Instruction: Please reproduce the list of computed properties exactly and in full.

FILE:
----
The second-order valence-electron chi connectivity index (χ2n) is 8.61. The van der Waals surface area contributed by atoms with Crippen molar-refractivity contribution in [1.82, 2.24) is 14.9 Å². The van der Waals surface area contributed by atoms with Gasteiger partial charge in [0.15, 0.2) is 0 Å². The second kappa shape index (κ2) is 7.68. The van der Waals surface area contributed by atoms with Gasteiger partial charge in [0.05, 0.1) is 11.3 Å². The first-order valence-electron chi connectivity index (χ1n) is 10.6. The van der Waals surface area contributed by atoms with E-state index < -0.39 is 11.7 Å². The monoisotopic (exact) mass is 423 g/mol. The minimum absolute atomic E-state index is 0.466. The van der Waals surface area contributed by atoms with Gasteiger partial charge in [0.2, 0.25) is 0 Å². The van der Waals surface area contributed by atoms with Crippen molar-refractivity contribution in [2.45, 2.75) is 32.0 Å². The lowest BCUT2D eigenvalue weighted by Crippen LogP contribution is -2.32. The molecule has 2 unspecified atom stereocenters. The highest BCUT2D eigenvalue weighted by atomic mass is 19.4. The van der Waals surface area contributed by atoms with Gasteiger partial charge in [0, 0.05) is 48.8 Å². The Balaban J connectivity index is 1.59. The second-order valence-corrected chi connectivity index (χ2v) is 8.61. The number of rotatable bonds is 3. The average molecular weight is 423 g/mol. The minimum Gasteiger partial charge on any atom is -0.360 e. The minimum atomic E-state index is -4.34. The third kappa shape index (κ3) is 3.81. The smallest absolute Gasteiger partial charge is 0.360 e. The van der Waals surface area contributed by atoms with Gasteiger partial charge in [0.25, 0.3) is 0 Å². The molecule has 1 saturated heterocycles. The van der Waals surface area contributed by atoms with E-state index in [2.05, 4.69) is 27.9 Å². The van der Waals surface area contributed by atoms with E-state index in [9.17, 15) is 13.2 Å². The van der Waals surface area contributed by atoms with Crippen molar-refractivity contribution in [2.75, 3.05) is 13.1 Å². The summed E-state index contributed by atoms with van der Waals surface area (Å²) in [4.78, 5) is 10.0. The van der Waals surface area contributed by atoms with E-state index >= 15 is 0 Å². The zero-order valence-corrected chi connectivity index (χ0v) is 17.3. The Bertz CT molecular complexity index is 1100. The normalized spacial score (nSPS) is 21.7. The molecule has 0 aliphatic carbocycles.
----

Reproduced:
The second-order valence-electron chi connectivity index (χ2n) is 8.61. The van der Waals surface area contributed by atoms with Crippen molar-refractivity contribution in [1.82, 2.24) is 14.9 Å². The van der Waals surface area contributed by atoms with Gasteiger partial charge in [0.15, 0.2) is 0 Å². The second kappa shape index (κ2) is 7.68. The van der Waals surface area contributed by atoms with Gasteiger partial charge in [0.05, 0.1) is 11.3 Å². The first-order valence-electron chi connectivity index (χ1n) is 10.6. The van der Waals surface area contributed by atoms with E-state index < -0.39 is 11.7 Å². The monoisotopic (exact) mass is 423 g/mol. The minimum absolute atomic E-state index is 0.466. The van der Waals surface area contributed by atoms with Gasteiger partial charge in [0.2, 0.25) is 0 Å². The van der Waals surface area contributed by atoms with Crippen molar-refractivity contribution in [2.45, 2.75) is 32.0 Å². The lowest BCUT2D eigenvalue weighted by Crippen LogP contribution is -2.32. The molecule has 2 unspecified atom stereocenters. The highest BCUT2D eigenvalue weighted by atomic mass is 19.4. The van der Waals surface area contributed by atoms with Gasteiger partial charge in [0, 0.05) is 48.8 Å². The Balaban J connectivity index is 1.59. The second-order valence-corrected chi connectivity index (χ2v) is 8.61. The number of rotatable bonds is 3. The average molecular weight is 423 g/mol. The minimum Gasteiger partial charge on any atom is -0.360 e. The minimum atomic E-state index is -4.34. The third kappa shape index (κ3) is 3.81. The smallest absolute Gasteiger partial charge is 0.360 e. The van der Waals surface area contributed by atoms with Gasteiger partial charge in [0.25, 0.3) is 0 Å². The molecule has 1 saturated heterocycles. The van der Waals surface area contributed by atoms with E-state index in [2.05, 4.69) is 27.9 Å². The van der Waals surface area contributed by atoms with E-state index in [9.17, 15) is 13.2 Å². The van der Waals surface area contributed by atoms with Crippen molar-refractivity contribution in [2.75, 3.05) is 13.1 Å². The summed E-state index contributed by atoms with van der Waals surface area (Å²) in [4.78, 5) is 10.0. The van der Waals surface area contributed by atoms with E-state index >= 15 is 0 Å². The zero-order valence-corrected chi connectivity index (χ0v) is 17.3. The Bertz CT molecular complexity index is 1100. The normalized spacial score (nSPS) is 21.7. The molecule has 0 aliphatic carbocycles.